Much to the envoy of others
On Sunday, Indian ambassador-designate to the US Nirupama Rao and former home secretary Gopal Pillai were given a farewell by World Tourism Council. Rao told the gathering that she was going to take over in Washington on September 5, 2011.
As a part of a chain of critical diplomatic assignments, the much-awaited move of Jayant Prasad as India’s ambassador to Nepal takes place on August 25. But London will remain vacant for now as Nalin Surie, the former Indian high commissioner to Britain, was refused six months’ extension before he demitted office on July 31, 2011.
While Rao is going to take on the high-profile job in Washington, the Obama administration is still to appoint a permanent ambassador to India with Peter Burleigh being only a stop-gap envoy. A few IFS and buts here.
A R&AW deal for some
The winds of change are blowing in India’s external intelligence agency, the R&AW, with chief Sanjeev Tripathi stressing that the primary job of spies was to collect intelligence and not conduct diplomacy. He has quietly passed on the message that agents going to high voltage parties will be viewed adversely and that Indian spies should remain below the social radar.
As a part of his plans, the R&AW chief has proposed changes in the personnel policy with a plan to set up a core team of young officers who will not only remain under cover but also not be seen at all in the diplomatic cocktail circuit. It’s certainly an intelligent decision.
From President to PM
The PM’s media adviser Harish Khare had a chance encounter with BJP president Nitin Gadkari in a Parliament corridor last week. Khare complimented Gadkari for his style and “free and frank views”. Gadkari smiled and thanked him.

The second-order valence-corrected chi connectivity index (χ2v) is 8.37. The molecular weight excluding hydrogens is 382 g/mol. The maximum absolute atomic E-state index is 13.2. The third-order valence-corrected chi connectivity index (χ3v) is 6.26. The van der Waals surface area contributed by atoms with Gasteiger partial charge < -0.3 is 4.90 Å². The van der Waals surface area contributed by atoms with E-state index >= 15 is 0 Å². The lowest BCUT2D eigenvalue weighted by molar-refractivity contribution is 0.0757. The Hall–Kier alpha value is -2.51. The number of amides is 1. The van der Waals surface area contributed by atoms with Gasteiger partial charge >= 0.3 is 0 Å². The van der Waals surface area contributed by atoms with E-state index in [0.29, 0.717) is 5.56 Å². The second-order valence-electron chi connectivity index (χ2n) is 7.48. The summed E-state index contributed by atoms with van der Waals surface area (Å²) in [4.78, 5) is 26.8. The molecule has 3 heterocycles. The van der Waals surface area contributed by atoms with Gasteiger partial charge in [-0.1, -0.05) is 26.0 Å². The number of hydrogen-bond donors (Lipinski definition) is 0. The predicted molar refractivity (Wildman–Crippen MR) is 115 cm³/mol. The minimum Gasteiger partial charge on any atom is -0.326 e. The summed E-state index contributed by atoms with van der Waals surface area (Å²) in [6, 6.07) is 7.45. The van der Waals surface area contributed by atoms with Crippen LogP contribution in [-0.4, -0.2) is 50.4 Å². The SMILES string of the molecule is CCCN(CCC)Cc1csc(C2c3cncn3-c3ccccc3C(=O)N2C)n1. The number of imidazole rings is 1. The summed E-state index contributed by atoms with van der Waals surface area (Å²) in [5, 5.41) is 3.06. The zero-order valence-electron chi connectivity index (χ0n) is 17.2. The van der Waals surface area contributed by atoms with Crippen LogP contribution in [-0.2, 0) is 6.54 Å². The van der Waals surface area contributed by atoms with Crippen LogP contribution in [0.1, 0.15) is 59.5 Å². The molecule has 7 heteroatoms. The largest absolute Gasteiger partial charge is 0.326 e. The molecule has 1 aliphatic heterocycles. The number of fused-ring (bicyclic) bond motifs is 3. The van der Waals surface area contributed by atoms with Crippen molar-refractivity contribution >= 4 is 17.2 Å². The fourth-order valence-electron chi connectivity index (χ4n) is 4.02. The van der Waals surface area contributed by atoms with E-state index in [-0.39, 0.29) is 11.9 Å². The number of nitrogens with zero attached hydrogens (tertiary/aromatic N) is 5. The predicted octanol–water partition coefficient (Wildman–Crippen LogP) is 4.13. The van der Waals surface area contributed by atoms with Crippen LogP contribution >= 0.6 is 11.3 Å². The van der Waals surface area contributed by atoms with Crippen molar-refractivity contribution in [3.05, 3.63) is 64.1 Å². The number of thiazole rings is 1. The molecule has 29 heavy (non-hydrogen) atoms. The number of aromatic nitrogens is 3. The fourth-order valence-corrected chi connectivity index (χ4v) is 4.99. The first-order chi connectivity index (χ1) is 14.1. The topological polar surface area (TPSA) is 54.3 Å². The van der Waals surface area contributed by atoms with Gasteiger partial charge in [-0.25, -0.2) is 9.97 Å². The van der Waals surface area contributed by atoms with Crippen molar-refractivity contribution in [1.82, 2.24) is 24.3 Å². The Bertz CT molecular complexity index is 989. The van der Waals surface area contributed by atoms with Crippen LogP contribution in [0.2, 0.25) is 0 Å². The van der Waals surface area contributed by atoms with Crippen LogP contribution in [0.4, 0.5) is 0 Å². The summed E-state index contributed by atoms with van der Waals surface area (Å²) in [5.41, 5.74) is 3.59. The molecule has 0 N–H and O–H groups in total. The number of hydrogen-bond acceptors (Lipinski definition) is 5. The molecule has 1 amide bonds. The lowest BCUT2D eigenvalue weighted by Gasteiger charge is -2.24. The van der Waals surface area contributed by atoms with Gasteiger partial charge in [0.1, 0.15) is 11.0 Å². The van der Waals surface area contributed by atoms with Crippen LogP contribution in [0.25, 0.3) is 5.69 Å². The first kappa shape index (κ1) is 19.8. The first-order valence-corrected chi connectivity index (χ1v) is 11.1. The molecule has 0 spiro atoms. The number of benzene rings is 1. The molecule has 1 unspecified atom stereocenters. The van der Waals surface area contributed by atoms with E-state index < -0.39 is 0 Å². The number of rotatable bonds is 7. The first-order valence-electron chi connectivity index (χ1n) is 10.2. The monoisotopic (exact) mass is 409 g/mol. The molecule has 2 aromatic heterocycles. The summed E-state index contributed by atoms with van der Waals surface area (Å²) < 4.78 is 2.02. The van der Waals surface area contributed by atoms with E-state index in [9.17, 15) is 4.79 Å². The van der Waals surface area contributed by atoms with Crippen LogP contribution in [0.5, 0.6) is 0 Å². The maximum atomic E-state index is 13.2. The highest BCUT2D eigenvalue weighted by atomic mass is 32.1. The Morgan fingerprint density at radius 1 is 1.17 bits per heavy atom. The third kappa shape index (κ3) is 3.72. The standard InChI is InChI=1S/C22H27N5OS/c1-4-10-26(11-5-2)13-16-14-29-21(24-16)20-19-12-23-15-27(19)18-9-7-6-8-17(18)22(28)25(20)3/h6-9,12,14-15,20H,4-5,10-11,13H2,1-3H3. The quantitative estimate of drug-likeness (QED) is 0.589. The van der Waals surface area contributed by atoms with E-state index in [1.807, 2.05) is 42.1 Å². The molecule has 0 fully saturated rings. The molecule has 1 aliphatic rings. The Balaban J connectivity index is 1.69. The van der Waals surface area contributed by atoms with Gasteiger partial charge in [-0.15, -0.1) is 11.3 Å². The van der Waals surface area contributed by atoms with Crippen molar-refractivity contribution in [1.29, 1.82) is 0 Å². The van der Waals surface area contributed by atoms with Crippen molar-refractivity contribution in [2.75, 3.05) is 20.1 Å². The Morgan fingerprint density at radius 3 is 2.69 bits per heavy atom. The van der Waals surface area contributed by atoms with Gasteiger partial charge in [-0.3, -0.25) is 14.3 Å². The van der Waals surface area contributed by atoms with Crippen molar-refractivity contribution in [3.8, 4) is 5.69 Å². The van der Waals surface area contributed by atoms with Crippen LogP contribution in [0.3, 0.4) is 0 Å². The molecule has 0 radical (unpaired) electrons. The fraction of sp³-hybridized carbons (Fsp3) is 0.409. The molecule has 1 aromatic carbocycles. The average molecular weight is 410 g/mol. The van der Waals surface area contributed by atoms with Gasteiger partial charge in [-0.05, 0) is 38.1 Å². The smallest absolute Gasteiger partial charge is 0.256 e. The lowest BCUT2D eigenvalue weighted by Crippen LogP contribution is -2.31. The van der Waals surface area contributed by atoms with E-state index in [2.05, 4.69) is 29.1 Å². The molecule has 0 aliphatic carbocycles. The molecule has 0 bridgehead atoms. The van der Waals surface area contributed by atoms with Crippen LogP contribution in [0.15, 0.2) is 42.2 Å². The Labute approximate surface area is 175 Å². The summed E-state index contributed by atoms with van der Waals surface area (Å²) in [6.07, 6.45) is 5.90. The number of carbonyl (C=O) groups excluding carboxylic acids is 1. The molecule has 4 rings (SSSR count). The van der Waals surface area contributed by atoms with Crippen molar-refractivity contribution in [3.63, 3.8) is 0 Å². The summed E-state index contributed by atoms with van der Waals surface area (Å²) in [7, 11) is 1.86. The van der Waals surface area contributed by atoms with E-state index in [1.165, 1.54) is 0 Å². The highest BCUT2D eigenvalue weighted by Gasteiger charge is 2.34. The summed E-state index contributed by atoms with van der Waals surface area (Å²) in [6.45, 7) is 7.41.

Without stopping there, Khare told Gadkari that he would make the best prime ministerial candidate. This could raise some girth, sorry mirth, in the ranks.
All a matter of principal
The hallowed Delhi Gymkhana Club has been a haunt of babus and babu-watchers in the past. Last week it saw Pulok Chatterjee, principal secretary-designate to the prime minister, having a quiet tête-à-tête with his senior and successor-designate in the World Bank Mukesh Prasad just before the crowds gathered for lunch.
Prasad, who has been secretary in the Prime Minister’s Office (PMO), was sharing notes with Pulok, who takes over the PMO on October 3, 2011 with incumbent TKA Kutty Nair being kicked upstairs as adviser to the prime minister. Now Chatterjee was on a familiarisation trip even though he has worked as additional secretary in the PMO before he was appointed executive director, World Bank.
Watching the two powerful babus talk, many wished Chatterjee best of luck. He replied that he needed all the luck he can get. And all the advice he can get.
Designed to arouse interest
Pakistan’s youngest and first woman foreign minister, Hina Rabbani Khar, who got people talking about her impeccable style during her Delhi visit, met senior BJP leader LK Advani at her insistence. That’s the disclosure from Advani in his latest book of blogs, As I See It.
She was scheduled to meet only Sushma Swaraj because she’s the leader of the Opposition. But the Pakistan high commission wrote to Advani, saying Khar wished to meet him and he, of course, readily agreed.
For a change, Advani said he “didn’t protest against either cross-border terrorism, or against her meeting with the Kashmiri separatists (that was left to Swaraj).” However, he gave her an account of why the Agra summit failed and how Pakistan’s “obsession” with Kashmir is because of its army.
What did she say? Advani is silent on that score. Perhaps, she just smiled and left? The ‘heeling’ touch, quite clearly.
A very friendly gesture
Rural development minister Jairam Ramesh left many in the Congress red-faced during his recent three-day visit to Orissa by calling chief minister Naveen Patnaik his ‘good friend’.
Ramesh went on to say that “he [CM] snubs me and at the same time praises me”. Senior state leaders raised the issue at a meeting with Ramesh at Congress Bhavan in Bhubaneswar. Among them, Suresh Kumar Routray forcefully objected to such public expression of friendship, saying this would affect the party in the state.
On his part, Ramesh explained that personal friendship and political rivalry are altogether different things and assured them he would soon visit Orissa again and strongly raise the issue of corruption in the state. He was not to be nipped in the buddy.